1. Serum-Free RPMI (SF-RPMI), 100 ml
    To 50 ml of RPMI in a sterile bottle, add the following:
    100 mg BSA to and stir to dissolve
    1 ml ITS
    100 ul of 50 uM hydrocortisone
    1 mg EGF
    Make up the volume to 100 ml with RPMI
    Filter sterilize using a 0.22 μm filter
    Stored at 4 °C
  2. Neostigmine (Stock = 100 mM)
    Weigh 33.4 mg of neostigmine in a sterile microfuge tube
    Dissolve it in autoclaved water
    Aliquot in multiple microfuge tubes
    Stored at -20 °C


We would like to acknowledge the following publications on which this protocol is based: Song et al. (2008); Song et al. (2003a); Song et al. (2003b). We thank Dr. Srikumar Chellappan and his laboratory for their continuous support. This work was supported by the grants Young Clinical Scientist Award (#82115) from the Flight Attendant Medical Association, Miami, FL and 1R15CA161491-01A1 from NIH to PDG. KCB is a recipient of a graduate fellowship from the WVSGC.


  1. Cancer, I.A.R.C. (2004). IARC Monographs on the Evaluation of Carcinogenic Risks to Humans. In Tobacco Smoke and Involuntary Smoking: IARC, Lyon, France. 51-1187.
  2. Lau, J. K., Brown, K. C., Thornhill, B. A., Crabtree, C. M., Dom, A. M., Witte, T. R., Hardman, W. E., McNees, C. A., Stover, C. A., Carpenter, A. B., Luo, H., Chen, Y. C., Shiflett, B. S. and Dasgupta, P. (2013). Inhibition of cholinergic signaling causes apoptosis in human bronchioalveolar carcinoma. Cancer Res 73(4): 1328-1339.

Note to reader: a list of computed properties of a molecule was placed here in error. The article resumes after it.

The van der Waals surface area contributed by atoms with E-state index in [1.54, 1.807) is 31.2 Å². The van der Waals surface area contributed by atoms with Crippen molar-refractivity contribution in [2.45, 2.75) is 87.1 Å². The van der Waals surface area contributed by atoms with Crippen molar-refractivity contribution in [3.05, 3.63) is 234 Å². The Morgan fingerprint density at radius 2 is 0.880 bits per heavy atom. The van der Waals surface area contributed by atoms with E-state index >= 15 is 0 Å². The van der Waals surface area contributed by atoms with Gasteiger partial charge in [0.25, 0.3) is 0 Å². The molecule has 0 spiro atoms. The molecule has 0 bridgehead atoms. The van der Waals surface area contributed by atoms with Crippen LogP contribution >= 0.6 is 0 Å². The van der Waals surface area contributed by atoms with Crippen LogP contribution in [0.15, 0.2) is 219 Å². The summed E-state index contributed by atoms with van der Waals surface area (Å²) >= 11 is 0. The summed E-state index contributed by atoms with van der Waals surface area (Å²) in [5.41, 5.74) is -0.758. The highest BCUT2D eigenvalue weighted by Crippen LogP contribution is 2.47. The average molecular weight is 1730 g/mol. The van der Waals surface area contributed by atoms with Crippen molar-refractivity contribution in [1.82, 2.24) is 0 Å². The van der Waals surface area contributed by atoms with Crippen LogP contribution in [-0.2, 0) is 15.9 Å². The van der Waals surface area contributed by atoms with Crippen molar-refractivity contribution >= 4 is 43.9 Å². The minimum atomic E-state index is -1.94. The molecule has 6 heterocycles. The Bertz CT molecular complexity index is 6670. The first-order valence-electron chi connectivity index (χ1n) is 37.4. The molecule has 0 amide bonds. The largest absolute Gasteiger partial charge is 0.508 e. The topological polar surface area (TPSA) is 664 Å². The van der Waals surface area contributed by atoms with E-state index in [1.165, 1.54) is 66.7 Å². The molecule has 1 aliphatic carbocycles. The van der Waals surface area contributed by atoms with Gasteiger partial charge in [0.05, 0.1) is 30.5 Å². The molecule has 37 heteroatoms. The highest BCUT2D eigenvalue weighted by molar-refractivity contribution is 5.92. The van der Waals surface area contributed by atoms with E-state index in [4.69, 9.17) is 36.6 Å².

3. Song, P., Sekhon, H. S., Fu, X. W., Maier, M., Jia, Y., Duan, J., Proskosil, B. J., Gravett, C., Lindstrom, J., Mark, G. P., Saha, S. and Spindel, E. R. (2008). Activated cholinergic signaling provides a target in squamous cell lung carcinoma. Cancer Res 68(12): 4693-4700.
  4. Song, P., Sekhon, H. S., Jia, Y., Keller, J. A., Blusztajn, J. K., Mark, G. P. and Spindel, E. R. (2003). Acetylcholine is synthesized by and acts as an autocrine growth factor for small cell lung carcinoma. Cancer Res 63(1): 214-221.
  5. Song, P., Sekhon, H. S., Proskocil, B., Blusztajn, J. K., Mark, G. P. and Spindel, E. R. (2003). Synthesis of acetylcholine by lung cancer. Life Sci 72(18-19): 2159-2168.
  6. The HEALTH Consequences of Smoking. (2004). A report of the Surgeon General's Office on Smoking and Health, DHHS, Washington DC.
Copyright: © 2013 The Authors; exclusive licensee Bio-protocol LLC.
How to cite: Lau, J. K., Brown, K. C. and Dasgupta, P. (2013). Measurement of Acetylcholine from Cell Lines. Bio-protocol 3(24): e1007. DOI: 10.21769/BioProtoc.1007.